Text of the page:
Open Source Licenses
that what they have is not the original version, so that the original author's reputation will not be
affected by problems that might be introduced by others.
Finally, software patents pose a constant threat to the existence of any free program. We wish to
make sure that a company cannot effectively restrict the users of a free program by obtaining a
restrictive license from a patent holder. Therefore, we insist that any patent license obtained for a
version of the library must be consistent with the full freedom of use specified in this license.
Most GNU software, including some libraries, is covered by the ordinary GNU General Public
License. This license, the GNU Lesser General Public License, applies to certain designated
libraries, and is quite different from the ordinary General Public License. We use this license for
certain libraries in order to permit linking those libraries into non-free programs.
When a program is linked with a library, whether statically or using a shared library, the
combination of the two is legally speaking a combined work, a derivative of the original library. The
ordinary General Public License therefore permits such linking only if the entire combination fits its
criteria of freedom. The Lesser General Public License permits more lax criteria for linking other
code with the library.
We call this license the "Lesser" General Public License because it does Less to protect the user's
freedom than the ordinary General Public License. It also provides other free software developers
Less of an advantage over competing non-free programs. These disadvantages are the reason we
use the ordinary General Public License for many libraries. However, the Lesser license provides
advantages in certain special circumstances.
For example, on rare occasions, there may be a special need to encourage the widest possible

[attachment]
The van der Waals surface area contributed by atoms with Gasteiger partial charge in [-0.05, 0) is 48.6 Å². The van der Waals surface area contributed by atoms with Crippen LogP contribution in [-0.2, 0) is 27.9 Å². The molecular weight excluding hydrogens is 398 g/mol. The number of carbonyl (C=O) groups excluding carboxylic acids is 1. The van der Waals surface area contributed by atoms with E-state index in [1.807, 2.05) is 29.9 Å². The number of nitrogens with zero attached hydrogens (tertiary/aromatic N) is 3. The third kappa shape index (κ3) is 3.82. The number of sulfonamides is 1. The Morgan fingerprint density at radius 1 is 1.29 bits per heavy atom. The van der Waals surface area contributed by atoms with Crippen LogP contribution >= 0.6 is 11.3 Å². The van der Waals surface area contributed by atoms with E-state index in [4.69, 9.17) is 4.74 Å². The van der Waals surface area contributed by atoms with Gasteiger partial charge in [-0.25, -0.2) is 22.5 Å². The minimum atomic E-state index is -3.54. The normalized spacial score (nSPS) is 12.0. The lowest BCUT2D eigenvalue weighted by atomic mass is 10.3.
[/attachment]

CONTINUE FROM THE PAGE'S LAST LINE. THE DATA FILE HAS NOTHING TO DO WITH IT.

use of a certain library, so that it becomes a de-facto standard. To achieve this, non-free programs
must be allowed to use the library. A more frequent case is that a free library does the same job as
widely used non-free libraries. In this case, there is little to gain by limiting the free library to free
software only, so we use the Lesser General Public License.
In other cases, permission to use a particular library in non-free programs enables a greater
number of people to use a large body of free software. For example, permission to use the GNU C
Library in non-free programs enables many more people to use the whole GNU operating system,
as well as its variant, the GNU/Linux operating system.
Although the Lesser General Public License is Less protective of the users' freedom, it does
ensure that the user of a program that is linked with the Library has the freedom and the
wherewithal to run that program using a modified version of the Library.
The precise terms and conditions for copying, distribution and modification follow. Pay close
attention to the difference between a "work based on the library" and a "work that uses the library".
The former contains code derived from the library, whereas the latter must be combined with the
library in order to run.